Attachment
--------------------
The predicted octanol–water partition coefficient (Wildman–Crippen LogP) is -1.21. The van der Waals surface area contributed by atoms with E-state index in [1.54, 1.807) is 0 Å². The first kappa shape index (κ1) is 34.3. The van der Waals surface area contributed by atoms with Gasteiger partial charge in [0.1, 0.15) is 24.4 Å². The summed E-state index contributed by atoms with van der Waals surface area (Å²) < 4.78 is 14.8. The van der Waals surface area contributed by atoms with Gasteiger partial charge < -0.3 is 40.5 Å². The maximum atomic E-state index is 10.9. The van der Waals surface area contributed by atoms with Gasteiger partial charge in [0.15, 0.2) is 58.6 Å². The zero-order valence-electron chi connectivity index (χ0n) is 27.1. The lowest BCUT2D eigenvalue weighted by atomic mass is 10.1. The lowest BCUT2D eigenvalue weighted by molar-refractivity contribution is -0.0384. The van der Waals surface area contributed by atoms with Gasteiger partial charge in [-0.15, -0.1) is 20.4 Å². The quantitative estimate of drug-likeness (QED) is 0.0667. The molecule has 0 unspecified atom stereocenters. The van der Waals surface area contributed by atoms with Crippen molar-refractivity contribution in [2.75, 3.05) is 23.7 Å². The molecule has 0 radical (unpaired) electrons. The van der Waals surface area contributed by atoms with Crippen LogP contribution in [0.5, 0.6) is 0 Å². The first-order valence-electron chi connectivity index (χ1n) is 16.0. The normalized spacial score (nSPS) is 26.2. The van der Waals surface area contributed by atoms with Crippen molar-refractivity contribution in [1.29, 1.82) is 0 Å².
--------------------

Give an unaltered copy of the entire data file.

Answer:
The predicted octanol–water partition coefficient (Wildman–Crippen LogP) is -1.21. The van der Waals surface area contributed by atoms with E-state index in [1.54, 1.807) is 0 Å². The first kappa shape index (κ1) is 34.3. The van der Waals surface area contributed by atoms with Gasteiger partial charge in [0.1, 0.15) is 24.4 Å². The summed E-state index contributed by atoms with van der Waals surface area (Å²) < 4.78 is 14.8. The van der Waals surface area contributed by atoms with Gasteiger partial charge < -0.3 is 40.5 Å². The maximum atomic E-state index is 10.9. The van der Waals surface area contributed by atoms with Gasteiger partial charge in [0.15, 0.2) is 58.6 Å². The zero-order valence-electron chi connectivity index (χ0n) is 27.1. The lowest BCUT2D eigenvalue weighted by atomic mass is 10.1. The lowest BCUT2D eigenvalue weighted by molar-refractivity contribution is -0.0384. The van der Waals surface area contributed by atoms with Gasteiger partial charge in [-0.15, -0.1) is 20.4 Å². The quantitative estimate of drug-likeness (QED) is 0.0667. The molecule has 0 unspecified atom stereocenters. The van der Waals surface area contributed by atoms with Crippen molar-refractivity contribution in [2.75, 3.05) is 23.7 Å². The molecule has 0 radical (unpaired) electrons. The van der Waals surface area contributed by atoms with Crippen LogP contribution in [0.5, 0.6) is 0 Å². The first-order valence-electron chi connectivity index (χ1n) is 16.0. The normalized spacial score (nSPS) is 26.2. The van der Waals surface area contributed by atoms with Crippen molar-refractivity contribution in [1.29, 1.82) is 0 Å².